The Supreme Court's guidelines toeducational institutions to dealwith ragging are welcome. Thecollege authorities, the principal,and the warden are, no doubt,responsible for curbing ragging oncollege campuses. But parents toohave a role to play. During theannual vacation, they shouldcaution their wards on thedifferent aspects of ragging. Theyshould make them see howharmful the practice is - how itaffects the lives of students who ragand are ragged.
The Raghavan committee's recommendationthat a chapter on raggingbe introduced at the schoollevel, if implemented, will surelyhave a positive impact on students'minds. I would like to suggest that adocumentary film on ragging bescreened in every school and collegesoon after it reopens everyyear, portraying the trauma experiencedby the victims and the harshpunishment that awaits those whoperpetrate ragging.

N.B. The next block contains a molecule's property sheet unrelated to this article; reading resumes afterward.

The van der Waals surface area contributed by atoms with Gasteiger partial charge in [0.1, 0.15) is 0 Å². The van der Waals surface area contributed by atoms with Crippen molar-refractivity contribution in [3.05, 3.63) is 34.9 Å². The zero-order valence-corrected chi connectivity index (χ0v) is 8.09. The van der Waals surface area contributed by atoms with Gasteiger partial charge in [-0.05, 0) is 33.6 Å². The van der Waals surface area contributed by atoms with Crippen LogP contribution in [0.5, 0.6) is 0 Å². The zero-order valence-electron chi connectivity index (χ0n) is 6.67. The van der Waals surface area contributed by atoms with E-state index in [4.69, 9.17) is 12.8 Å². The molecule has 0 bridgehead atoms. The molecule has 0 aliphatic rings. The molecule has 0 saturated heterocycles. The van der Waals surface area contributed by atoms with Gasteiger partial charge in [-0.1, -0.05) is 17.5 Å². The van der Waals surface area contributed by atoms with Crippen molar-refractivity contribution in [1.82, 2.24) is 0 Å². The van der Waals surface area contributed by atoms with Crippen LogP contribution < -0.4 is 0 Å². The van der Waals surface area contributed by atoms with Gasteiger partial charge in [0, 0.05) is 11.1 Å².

The principal or the managementof a college alone cannot curb theragging menace. The collegeshould have an anti-ragging committee,consisting of all heads ofdepartments as members underthe principal's chairmanship. Thecommittee should delegate to theteachers the authority to monitorthe students. In most instances, itis the seniors who indulge in ragging.The teachers are familiar withthem and can easily report theiractivities to the committee.It is always better for an institutionto start classes for the freshers aweek or two before the college reopensfor the seniors. This periodwill be useful to the juniors to getacquainted with the campus environmentand to develop rapportwith one another and their classteachers.